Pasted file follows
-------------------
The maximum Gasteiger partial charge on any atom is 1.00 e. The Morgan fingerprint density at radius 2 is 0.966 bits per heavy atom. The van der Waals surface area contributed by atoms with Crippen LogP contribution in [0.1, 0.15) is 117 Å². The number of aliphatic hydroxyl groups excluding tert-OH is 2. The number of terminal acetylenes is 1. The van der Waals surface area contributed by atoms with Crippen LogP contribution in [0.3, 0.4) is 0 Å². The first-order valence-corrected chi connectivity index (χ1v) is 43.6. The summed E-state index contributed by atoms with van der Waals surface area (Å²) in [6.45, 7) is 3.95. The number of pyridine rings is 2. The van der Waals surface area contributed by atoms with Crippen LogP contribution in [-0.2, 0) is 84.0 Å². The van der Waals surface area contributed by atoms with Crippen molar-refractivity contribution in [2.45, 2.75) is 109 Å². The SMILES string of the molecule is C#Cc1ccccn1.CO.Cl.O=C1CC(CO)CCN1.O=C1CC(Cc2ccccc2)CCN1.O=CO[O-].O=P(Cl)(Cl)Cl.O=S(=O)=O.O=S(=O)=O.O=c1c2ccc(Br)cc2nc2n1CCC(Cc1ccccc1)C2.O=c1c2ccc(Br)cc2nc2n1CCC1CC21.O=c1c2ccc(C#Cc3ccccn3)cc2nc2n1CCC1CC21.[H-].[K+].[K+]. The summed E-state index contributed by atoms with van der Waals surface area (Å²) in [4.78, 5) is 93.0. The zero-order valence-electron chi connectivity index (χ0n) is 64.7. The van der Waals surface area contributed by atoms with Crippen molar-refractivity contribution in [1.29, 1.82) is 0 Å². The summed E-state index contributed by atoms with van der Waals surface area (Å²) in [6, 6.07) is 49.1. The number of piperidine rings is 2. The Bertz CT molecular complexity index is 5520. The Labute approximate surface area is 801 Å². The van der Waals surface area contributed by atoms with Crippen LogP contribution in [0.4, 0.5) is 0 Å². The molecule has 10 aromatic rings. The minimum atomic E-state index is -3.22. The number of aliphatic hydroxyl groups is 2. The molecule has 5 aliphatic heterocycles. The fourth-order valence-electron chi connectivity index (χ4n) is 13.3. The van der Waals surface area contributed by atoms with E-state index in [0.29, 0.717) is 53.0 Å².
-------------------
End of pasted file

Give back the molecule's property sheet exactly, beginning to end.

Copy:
The maximum Gasteiger partial charge on any atom is 1.00 e. The Morgan fingerprint density at radius 2 is 0.966 bits per heavy atom. The van der Waals surface area contributed by atoms with Crippen LogP contribution in [0.1, 0.15) is 117 Å². The number of aliphatic hydroxyl groups excluding tert-OH is 2. The number of terminal acetylenes is 1. The van der Waals surface area contributed by atoms with Crippen LogP contribution in [0.3, 0.4) is 0 Å². The first-order valence-corrected chi connectivity index (χ1v) is 43.6. The summed E-state index contributed by atoms with van der Waals surface area (Å²) in [6.45, 7) is 3.95. The number of pyridine rings is 2. The van der Waals surface area contributed by atoms with Crippen LogP contribution in [-0.2, 0) is 84.0 Å². The van der Waals surface area contributed by atoms with Crippen molar-refractivity contribution in [2.45, 2.75) is 109 Å². The SMILES string of the molecule is C#Cc1ccccn1.CO.Cl.O=C1CC(CO)CCN1.O=C1CC(Cc2ccccc2)CCN1.O=CO[O-].O=P(Cl)(Cl)Cl.O=S(=O)=O.O=S(=O)=O.O=c1c2ccc(Br)cc2nc2n1CCC(Cc1ccccc1)C2.O=c1c2ccc(Br)cc2nc2n1CCC1CC21.O=c1c2ccc(C#Cc3ccccn3)cc2nc2n1CCC1CC21.[H-].[K+].[K+]. The summed E-state index contributed by atoms with van der Waals surface area (Å²) in [4.78, 5) is 93.0. The zero-order valence-electron chi connectivity index (χ0n) is 64.7. The van der Waals surface area contributed by atoms with Crippen molar-refractivity contribution in [1.29, 1.82) is 0 Å². The summed E-state index contributed by atoms with van der Waals surface area (Å²) in [6, 6.07) is 49.1. The number of piperidine rings is 2. The Bertz CT molecular complexity index is 5520. The Labute approximate surface area is 801 Å². The van der Waals surface area contributed by atoms with Crippen LogP contribution in [0.4, 0.5) is 0 Å². The molecule has 10 aromatic rings. The minimum atomic E-state index is -3.22. The number of aliphatic hydroxyl groups is 2. The molecule has 5 aliphatic heterocycles. The fourth-order valence-electron chi connectivity index (χ4n) is 13.3. The van der Waals surface area contributed by atoms with E-state index in [0.29, 0.717) is 53.0 Å².